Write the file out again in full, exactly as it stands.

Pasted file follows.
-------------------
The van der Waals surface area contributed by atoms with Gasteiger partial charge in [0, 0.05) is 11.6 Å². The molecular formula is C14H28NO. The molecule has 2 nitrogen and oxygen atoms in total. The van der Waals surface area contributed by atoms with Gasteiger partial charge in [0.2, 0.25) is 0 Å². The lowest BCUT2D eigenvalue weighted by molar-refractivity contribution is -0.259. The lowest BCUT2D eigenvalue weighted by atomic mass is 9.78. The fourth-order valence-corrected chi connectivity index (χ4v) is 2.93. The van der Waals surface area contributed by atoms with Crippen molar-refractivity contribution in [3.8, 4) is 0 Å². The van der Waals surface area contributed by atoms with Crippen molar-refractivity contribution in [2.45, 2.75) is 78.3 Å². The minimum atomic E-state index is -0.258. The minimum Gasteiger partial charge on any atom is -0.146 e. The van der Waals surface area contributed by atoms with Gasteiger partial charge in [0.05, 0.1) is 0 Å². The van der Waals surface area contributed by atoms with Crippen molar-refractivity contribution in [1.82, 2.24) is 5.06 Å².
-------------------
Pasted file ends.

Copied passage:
The van der Waals surface area contributed by atoms with Gasteiger partial charge in [0, 0.05) is 11.6 Å². The molecular formula is C14H28NO. The molecule has 2 nitrogen and oxygen atoms in total. The van der Waals surface area contributed by atoms with Gasteiger partial charge in [0.2, 0.25) is 0 Å². The lowest BCUT2D eigenvalue weighted by molar-refractivity contribution is -0.259. The lowest BCUT2D eigenvalue weighted by atomic mass is 9.78. The fourth-order valence-corrected chi connectivity index (χ4v) is 2.93. The van der Waals surface area contributed by atoms with Crippen molar-refractivity contribution in [3.8, 4) is 0 Å². The van der Waals surface area contributed by atoms with Crippen molar-refractivity contribution in [2.45, 2.75) is 78.3 Å². The minimum atomic E-state index is -0.258. The minimum Gasteiger partial charge on any atom is -0.146 e. The van der Waals surface area contributed by atoms with Gasteiger partial charge in [0.05, 0.1) is 0 Å². The van der Waals surface area contributed by atoms with Crippen molar-refractivity contribution in [1.82, 2.24) is 5.06 Å².